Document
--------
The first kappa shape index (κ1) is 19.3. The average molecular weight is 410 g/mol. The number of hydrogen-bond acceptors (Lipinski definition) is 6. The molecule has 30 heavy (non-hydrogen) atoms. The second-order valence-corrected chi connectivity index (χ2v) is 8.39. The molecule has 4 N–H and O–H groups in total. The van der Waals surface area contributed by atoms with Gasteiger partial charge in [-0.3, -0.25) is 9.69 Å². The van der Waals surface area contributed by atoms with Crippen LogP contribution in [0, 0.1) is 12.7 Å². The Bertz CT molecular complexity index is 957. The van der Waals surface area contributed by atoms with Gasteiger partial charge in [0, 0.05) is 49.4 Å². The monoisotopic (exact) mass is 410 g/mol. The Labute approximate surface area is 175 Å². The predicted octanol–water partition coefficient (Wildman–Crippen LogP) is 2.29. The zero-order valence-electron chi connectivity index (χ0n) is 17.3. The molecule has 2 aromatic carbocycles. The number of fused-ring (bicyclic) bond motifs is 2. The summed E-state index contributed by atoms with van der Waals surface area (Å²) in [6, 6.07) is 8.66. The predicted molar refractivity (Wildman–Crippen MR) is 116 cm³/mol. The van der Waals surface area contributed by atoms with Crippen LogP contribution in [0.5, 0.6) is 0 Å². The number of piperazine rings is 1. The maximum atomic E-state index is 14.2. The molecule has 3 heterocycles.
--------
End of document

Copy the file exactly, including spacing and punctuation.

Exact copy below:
The first kappa shape index (κ1) is 19.3. The average molecular weight is 410 g/mol. The number of hydrogen-bond acceptors (Lipinski definition) is 6. The molecule has 30 heavy (non-hydrogen) atoms. The second-order valence-corrected chi connectivity index (χ2v) is 8.39. The molecule has 4 N–H and O–H groups in total. The van der Waals surface area contributed by atoms with Gasteiger partial charge in [-0.3, -0.25) is 9.69 Å². The van der Waals surface area contributed by atoms with Crippen LogP contribution in [0, 0.1) is 12.7 Å². The Bertz CT molecular complexity index is 957. The van der Waals surface area contributed by atoms with Gasteiger partial charge in [0, 0.05) is 49.4 Å². The monoisotopic (exact) mass is 410 g/mol. The Labute approximate surface area is 175 Å². The predicted octanol–water partition coefficient (Wildman–Crippen LogP) is 2.29. The zero-order valence-electron chi connectivity index (χ0n) is 17.3. The molecule has 2 aromatic carbocycles. The number of fused-ring (bicyclic) bond motifs is 2. The summed E-state index contributed by atoms with van der Waals surface area (Å²) in [6, 6.07) is 8.66. The predicted molar refractivity (Wildman–Crippen MR) is 116 cm³/mol. The van der Waals surface area contributed by atoms with Crippen LogP contribution in [0.5, 0.6) is 0 Å². The number of piperazine rings is 1. The maximum atomic E-state index is 14.2. The molecule has 3 heterocycles.